I had never really bought the “left the life of crime behind me” lines from Rockstar before, but RDR made me as Marston want to be a better man. I had a family to save, damn it! and they, like Bonnie, weren’t just another video game trope. Mario ends when you save the princess. Zelda ends when you save the other princess. Logic and two decades of gaming dictated that RDR would end when I kill the last bad guy and save my family. I was dead wrong and blown away by the hour-ish of gameplay that followed what would have been a perfectly acceptable and well-executed “happy ending.”

Dutch is dead. Ross says your family is back at your ranch. Cue the beautiful song by Jose Gonzales as you mash on X to get your horse home to them as fast as you can. You the gamer meet your wife and son for the first time. She’s a tough broad, angry that you took so damn long, and your boy is quiet, caught between being mad at you for leaving them and thrilled to see you home again. As I wait for the credits to roll I start to reflect on the last 40 hours of game time and then, oh wait, Marston wakes up the next morning. It’s not a cutscene. Now you can do missions for your wife, your son, and your drunk old uncle. Not only did you save your family, but now you get to know them. Just like you got to know Bonnie, Reyes, Marshal Johnson and Nigel West-Dickens. As a reward for getting your family back you ACTUALLY get your family. For an hour you teach your son how to hunt. You break one of the three-star horses with your uncle. You take your wife back to the MacFarlane Ranch to meet Bonnie who, as you ride away from her for the last time, shows her first and only hint of female vulnerability.

In the end, Marston is gunned down by a small legion of US Soldiers, sent on the behest of a Federal Agent who viewed him as a loose end that need to be taken care of. All the promises of a clean slate were lies, but in that final brilliant moment of Marston’s life it is he who is taken from his family, not the other way around. Marston dies having regained everything he fought for. And for once, we the gamer get to enjoy the pot of gold at the end of the rainbow, the princess, the world peace, the MacGuffin that got the whole game rolling in the first place. Throw in a coda that made me want to give the game a standing ovation and what you have is a game that is more than just GTA by way of The Good, The Bad and The Ugly. Red Dead Redemption may prove to be a high-water mark in video game narrative. It was certainly nothing short of the most emotionally satisfying video game experience I’ve had in a ages, if not ever.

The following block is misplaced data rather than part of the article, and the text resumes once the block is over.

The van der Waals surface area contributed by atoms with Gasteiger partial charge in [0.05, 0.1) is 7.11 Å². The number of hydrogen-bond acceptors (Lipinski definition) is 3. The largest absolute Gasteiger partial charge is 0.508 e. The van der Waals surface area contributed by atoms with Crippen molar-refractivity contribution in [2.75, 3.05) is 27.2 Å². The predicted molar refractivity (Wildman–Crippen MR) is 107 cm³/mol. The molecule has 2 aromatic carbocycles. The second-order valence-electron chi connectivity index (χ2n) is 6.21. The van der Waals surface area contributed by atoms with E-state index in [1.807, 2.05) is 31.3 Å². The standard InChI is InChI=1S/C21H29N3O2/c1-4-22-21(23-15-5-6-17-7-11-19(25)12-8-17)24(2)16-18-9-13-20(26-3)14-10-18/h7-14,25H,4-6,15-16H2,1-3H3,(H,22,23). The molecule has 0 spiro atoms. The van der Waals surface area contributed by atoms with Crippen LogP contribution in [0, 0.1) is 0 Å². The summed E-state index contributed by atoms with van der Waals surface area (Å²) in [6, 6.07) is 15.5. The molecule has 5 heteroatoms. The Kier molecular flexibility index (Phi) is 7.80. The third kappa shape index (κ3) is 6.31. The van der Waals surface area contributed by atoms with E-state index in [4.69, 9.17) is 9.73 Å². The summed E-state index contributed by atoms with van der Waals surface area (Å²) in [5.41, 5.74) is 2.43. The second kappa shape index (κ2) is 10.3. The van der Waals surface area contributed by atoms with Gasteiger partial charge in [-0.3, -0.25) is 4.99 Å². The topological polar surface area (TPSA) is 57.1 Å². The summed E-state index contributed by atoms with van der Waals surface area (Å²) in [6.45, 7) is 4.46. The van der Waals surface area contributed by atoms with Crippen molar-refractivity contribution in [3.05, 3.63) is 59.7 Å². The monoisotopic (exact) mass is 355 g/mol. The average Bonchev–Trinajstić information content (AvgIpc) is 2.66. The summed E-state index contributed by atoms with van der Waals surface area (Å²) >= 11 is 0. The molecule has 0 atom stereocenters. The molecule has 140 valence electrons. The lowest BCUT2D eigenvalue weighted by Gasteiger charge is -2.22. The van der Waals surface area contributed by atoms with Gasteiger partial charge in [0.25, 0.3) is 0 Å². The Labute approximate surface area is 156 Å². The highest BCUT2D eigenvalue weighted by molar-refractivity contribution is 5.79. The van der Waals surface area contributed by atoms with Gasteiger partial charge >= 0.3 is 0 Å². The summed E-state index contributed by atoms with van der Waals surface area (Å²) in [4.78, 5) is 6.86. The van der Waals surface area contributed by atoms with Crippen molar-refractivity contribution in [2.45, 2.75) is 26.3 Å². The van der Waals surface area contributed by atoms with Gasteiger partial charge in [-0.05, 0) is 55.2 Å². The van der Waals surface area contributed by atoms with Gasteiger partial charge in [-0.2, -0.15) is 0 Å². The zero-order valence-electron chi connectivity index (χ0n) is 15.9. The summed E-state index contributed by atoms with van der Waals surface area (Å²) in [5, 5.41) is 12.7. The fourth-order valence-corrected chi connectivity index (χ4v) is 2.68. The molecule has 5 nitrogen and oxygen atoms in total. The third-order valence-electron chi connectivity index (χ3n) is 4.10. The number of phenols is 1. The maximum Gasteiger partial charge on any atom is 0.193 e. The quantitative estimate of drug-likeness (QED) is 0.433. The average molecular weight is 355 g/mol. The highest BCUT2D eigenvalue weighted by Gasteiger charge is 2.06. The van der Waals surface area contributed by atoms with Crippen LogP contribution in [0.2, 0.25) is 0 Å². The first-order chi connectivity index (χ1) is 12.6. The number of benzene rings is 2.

As I played I figured that I would go back afterward and raise all sorts of hell. having finished it it almost feels like that would be some sort of betrayal. Marston fought too hard to be a good guy for once in his life. I kind of feel like I should leave it that way.

Just checking in…